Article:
Improved Corporate Risk Awareness In 20 Questions

When managing the risk within your organization, it is important to ask the right questions. While some companies may prefer not to focus on “what can go wrong”, successful companies understand the delicate balance of risk and opportunity. Finding the right balance between the two can improve efficiency and maximize profitability. Here are 20 questions to get your organization started:

  1. How much does our organization have in reserve capital for unexpected incidents? Is it adequate to self-insure any remaining risk?
  2. Who or what is my business/revenue most reliant on (a product, it’s c-suite, machinery, suppliers, etc)? What would happen if they were affected/interrupted? What are our existing business continuity plans to prevent financial damages following a hazard loss at a main location?
  3. What are our businesses’ biggest weaknesses (cyber-security, untrained employees, employee theft, stock drops, etc)? What are our biggest fears in terms of litigation against us?
  4. What is our business worth? Might we become a target or considered a deep pocket in the event of a lawsuit?
  5. How established is our business/brand? Would we be able to survive bad PR and customer fall off following a publicized lawsuit or data breach?
  6. In reviewing prior losses, claims and customer complaints, are there any trends? Do these trends indicate quality control concerns, need for managerial training, improved internal controls, etc.
  7. Does the organization have any disgruntled shareholders, employees, etc? Or has it inadvertently created any economic hardship for any of its vendors, employees, officers, etc, that might look for recourse?
  8. How much of our risk is being mitigated through contractual transfer? How well crafted are our contracts including any employee handbooks, corporate charter/indemnification agreements (protecting our directors), etc? When was the last time they were reviewed?
  9. Does our company have a plan for: perpetuation (if needed), locating and hiring qualified employees or executives? How quickly can that be done?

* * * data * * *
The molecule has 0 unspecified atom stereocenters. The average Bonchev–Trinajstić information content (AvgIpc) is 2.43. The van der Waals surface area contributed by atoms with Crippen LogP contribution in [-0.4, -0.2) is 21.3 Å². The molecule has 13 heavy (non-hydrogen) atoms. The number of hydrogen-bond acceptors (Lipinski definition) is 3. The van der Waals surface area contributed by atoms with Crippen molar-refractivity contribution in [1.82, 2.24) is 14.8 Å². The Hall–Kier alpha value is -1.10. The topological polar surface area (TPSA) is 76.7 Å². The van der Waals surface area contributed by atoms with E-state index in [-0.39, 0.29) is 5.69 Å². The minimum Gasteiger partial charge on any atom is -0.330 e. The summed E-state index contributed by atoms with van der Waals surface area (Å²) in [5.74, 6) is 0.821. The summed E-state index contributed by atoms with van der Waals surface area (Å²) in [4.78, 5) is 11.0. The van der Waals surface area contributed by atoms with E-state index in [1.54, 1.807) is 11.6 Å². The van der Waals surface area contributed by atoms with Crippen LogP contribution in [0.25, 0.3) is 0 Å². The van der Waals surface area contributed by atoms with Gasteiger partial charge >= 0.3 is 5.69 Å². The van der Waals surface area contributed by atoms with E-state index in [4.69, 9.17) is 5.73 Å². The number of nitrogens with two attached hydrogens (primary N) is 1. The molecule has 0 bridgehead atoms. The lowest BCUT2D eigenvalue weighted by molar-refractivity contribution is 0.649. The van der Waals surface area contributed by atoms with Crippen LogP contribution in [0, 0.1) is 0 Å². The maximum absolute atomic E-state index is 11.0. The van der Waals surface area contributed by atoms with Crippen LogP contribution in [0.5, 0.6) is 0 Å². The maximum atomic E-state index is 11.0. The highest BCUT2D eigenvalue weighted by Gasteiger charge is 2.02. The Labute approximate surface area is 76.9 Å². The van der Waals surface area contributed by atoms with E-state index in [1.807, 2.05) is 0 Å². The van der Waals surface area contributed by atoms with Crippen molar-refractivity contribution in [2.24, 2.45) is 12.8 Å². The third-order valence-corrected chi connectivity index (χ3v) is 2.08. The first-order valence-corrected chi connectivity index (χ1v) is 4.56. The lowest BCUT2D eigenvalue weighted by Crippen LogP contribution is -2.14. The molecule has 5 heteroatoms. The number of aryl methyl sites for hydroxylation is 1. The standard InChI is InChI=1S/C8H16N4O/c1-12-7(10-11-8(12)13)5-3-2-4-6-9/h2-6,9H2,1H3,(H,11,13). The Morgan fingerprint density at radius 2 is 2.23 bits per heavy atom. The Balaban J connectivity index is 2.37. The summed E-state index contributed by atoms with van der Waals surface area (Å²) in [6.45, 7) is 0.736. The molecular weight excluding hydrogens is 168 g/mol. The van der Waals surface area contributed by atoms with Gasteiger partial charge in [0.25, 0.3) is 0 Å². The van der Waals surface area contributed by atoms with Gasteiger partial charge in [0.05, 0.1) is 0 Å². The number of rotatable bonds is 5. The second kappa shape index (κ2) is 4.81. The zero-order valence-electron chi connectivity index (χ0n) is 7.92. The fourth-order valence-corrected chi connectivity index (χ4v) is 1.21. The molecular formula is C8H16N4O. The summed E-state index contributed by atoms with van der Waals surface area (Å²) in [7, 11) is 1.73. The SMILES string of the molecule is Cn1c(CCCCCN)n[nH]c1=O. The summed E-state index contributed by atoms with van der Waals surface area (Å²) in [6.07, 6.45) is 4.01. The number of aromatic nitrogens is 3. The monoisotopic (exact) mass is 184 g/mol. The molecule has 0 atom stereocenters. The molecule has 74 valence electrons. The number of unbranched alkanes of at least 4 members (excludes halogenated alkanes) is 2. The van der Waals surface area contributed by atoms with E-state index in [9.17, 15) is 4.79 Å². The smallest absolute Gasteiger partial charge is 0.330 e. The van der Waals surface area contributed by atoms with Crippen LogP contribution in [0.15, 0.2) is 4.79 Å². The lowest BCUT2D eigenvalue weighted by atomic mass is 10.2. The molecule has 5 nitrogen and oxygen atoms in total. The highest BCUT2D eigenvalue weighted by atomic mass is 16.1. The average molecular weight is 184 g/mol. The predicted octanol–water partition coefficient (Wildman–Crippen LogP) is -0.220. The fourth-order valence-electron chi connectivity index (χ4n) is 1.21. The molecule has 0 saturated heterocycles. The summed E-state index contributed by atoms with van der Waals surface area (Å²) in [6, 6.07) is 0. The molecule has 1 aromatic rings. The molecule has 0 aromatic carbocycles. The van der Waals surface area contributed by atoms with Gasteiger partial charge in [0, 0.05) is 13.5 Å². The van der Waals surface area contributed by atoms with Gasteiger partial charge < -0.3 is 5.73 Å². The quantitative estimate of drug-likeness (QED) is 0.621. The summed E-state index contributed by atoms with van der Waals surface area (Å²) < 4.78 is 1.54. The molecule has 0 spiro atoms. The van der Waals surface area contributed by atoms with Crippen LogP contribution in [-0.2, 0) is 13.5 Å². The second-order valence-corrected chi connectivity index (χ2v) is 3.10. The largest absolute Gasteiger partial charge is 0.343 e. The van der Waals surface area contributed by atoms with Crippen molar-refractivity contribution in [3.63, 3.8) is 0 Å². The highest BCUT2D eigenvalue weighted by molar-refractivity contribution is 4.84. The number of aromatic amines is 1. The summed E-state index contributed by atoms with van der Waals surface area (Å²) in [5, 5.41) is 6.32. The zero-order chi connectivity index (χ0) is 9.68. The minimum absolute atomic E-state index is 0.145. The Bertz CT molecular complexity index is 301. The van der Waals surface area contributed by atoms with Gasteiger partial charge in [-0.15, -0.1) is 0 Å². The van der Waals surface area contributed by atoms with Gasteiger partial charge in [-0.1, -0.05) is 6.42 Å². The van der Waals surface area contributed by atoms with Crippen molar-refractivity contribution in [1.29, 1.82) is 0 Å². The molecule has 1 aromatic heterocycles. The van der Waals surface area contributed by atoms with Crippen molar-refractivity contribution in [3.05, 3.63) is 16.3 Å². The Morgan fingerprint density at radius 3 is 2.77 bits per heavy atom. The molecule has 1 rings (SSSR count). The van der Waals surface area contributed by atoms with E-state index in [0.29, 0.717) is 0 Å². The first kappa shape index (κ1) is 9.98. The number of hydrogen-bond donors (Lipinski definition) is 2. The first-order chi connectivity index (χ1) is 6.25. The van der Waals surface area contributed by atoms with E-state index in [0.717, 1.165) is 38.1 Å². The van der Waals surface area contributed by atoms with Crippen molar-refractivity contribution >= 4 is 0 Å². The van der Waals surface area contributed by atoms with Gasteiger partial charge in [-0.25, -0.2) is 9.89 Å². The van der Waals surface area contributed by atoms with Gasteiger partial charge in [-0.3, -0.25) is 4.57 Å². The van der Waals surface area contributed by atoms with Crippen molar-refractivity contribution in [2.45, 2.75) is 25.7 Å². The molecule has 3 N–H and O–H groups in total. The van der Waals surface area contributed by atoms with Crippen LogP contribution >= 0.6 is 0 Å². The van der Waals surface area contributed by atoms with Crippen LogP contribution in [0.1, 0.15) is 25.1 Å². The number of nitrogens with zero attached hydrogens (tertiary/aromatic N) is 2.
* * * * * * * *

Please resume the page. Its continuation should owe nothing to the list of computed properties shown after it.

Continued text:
10. What trends are affecting my industry and competitors? What “hot topics” are industry associations addressing? What losses/lawsuits have our competitors sustained?
  11. Are we performing any services that significantly significantly challenge our existing capabilities? What could be the potential for an error, oversight, failure to deliver, or under performing?
  12. If providing a product, what are the potential consequences of a product failure? What have we done to minimize the likelihood?
  13. What are our company’s future plans? Are we expanding into new services/products/industries? Do we expect to be growing, downsizing, or expanding into other countries any time soon? What additional risk may this pose? Is financing going to be required? Do we have coverage (such as D&O) in place to protect against claims from investors, shareholders or creditors?
  14. When working with 3rd party providers or suppliers, do we have a formal procedures for qualifying them? Are we comfortable with their competency?
  15. What is the biggest threat to our profit margins? Price of commodities, fluctuations in foreign exchange rates, closing of a dependent property? How is that risk being managed?
  16. What risks may stem from our employees (aside from injury)? Qui Tam whistleblower claims, internal theft or fraud, wage and hour claims, wrongful termination, etc.
  17. What is our advertising exposure? Might we be subject to any newly passed FTC rules or regulations, infringement claims or false advertising claims?
  18. What internal risk management controls does our company currently employ and how do we ensure compliance? These can include checklists, audits, compliance reviews, etc.
  19. What are our existing risks and what does my existing insurance portfolio cover? What am I choosing to “self-insure”? Are limits and retentions adequate? Has a benchmark been performed to verify those limits are in line with our peers?
  20. How can we get creative with managing our risk? What else can we achieve? For example, Employee training can reduce risk while improving quality and efficiency. Trade credit insurance, which protects companies from customer insolvency can also help achieve lower loan rates. And, in addition to protecting the company’s balance sheet, directors and officers’ insurance can also help attract qualified executives. 

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